I’m going to start out by saying I have never been to Japan. In fact, I’ve never been to any part of Asia. IN FACT, I have never been outside of the United States. Yes, I know, it’s tragic. Thankfully, I have the internet (and awesome worldly friends), and I’ve been introduced to some really fantastic cultures, and in that turn, some really remarkable art techniques.
Ukiyo-e: The Floating World
One of these is Ukiyo-e, which, roughly translated, means “pictures of the floating world.” It was an art form in Japan in which artists printed amazingly detailed pictures on blocks of wood. The subjects of the paintings ranged from city life to mountain landscapes to ocean scenes. They were meant to show the beauty of the world around us. This technique was developed in the 17th century and became popular with townspeople who were not rich enough to own original paintings. Woodprints were easy and fast to make, taking one painting and making hundreds of prints. Because of this, they were mass-produced, so much so that soon there were far too many of them and their popularity waned. They were considered so worthless, in fact, that the Japanese began to use them as packing materials on ships. It wasn’t long before prints found their way outside the country and the rest of the world became aware of their existence.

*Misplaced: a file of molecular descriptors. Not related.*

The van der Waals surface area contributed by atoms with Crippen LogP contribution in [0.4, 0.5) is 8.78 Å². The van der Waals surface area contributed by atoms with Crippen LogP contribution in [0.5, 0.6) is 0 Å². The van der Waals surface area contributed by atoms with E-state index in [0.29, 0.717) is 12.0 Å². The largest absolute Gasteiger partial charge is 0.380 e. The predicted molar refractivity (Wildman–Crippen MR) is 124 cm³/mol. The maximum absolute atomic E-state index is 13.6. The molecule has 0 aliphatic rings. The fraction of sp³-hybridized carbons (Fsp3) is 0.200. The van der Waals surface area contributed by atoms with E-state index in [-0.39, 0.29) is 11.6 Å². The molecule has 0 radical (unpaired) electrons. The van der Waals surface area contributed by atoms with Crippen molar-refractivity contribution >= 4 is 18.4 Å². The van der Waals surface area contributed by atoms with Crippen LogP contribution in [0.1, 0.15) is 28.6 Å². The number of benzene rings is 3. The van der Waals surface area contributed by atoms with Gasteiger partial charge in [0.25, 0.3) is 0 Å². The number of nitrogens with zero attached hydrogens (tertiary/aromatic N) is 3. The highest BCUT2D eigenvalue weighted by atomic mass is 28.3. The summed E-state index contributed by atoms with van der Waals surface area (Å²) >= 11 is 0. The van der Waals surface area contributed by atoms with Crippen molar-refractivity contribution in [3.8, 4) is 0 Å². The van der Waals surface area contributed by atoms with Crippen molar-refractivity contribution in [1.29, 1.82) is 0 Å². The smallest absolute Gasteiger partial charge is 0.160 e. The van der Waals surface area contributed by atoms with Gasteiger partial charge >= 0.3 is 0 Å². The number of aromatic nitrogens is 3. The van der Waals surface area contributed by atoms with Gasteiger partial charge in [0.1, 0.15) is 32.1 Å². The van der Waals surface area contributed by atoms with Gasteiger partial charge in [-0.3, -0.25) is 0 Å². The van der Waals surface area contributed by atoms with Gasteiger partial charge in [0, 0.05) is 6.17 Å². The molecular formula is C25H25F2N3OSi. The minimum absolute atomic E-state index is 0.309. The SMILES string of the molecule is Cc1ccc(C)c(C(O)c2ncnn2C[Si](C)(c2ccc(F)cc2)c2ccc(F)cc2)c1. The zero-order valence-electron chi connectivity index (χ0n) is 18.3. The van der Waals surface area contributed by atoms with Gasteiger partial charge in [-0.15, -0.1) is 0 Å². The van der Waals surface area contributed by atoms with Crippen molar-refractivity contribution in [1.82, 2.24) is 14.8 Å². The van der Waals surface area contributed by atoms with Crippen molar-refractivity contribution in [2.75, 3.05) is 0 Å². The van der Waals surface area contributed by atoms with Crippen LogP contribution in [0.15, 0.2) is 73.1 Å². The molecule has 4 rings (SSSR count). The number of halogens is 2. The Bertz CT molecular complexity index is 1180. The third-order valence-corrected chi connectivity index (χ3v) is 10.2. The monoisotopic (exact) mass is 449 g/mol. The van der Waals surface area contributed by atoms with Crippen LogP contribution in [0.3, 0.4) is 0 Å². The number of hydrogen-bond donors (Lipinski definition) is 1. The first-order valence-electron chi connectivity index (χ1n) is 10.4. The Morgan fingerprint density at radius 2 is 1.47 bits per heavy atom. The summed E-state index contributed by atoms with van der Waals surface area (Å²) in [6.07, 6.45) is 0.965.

European artists were in awe of the paintings. Impressionists like Vincent van Gogh and Claude Monet were greatly inspired by the artwork, and the influence of the Ukiyo-e art form was given a name: Japonisme. Though the rest of the world had embraced it, traditional Ukiyo-e died out in the early 1900s, and despite attempts to resurrect it, it has never hit the popularity it had once enjoyed.
I own several different paper prints of traditional Ukiyo-e images, but have never had the opporunity to see an actual woodprint of one. Are there any art forms that you admire but are no longer around? I’d love to hear about them! Feel free to share. For now, enjoy some of my favorite Ukiyo-e prints. For more information about Ukiyo-e, please visit The Japan Ukiyo-e Museum and the very informative Ukiyo-e wiki page.
Clicking on any image will bring you to the Wiki page for the artist. Enjoy!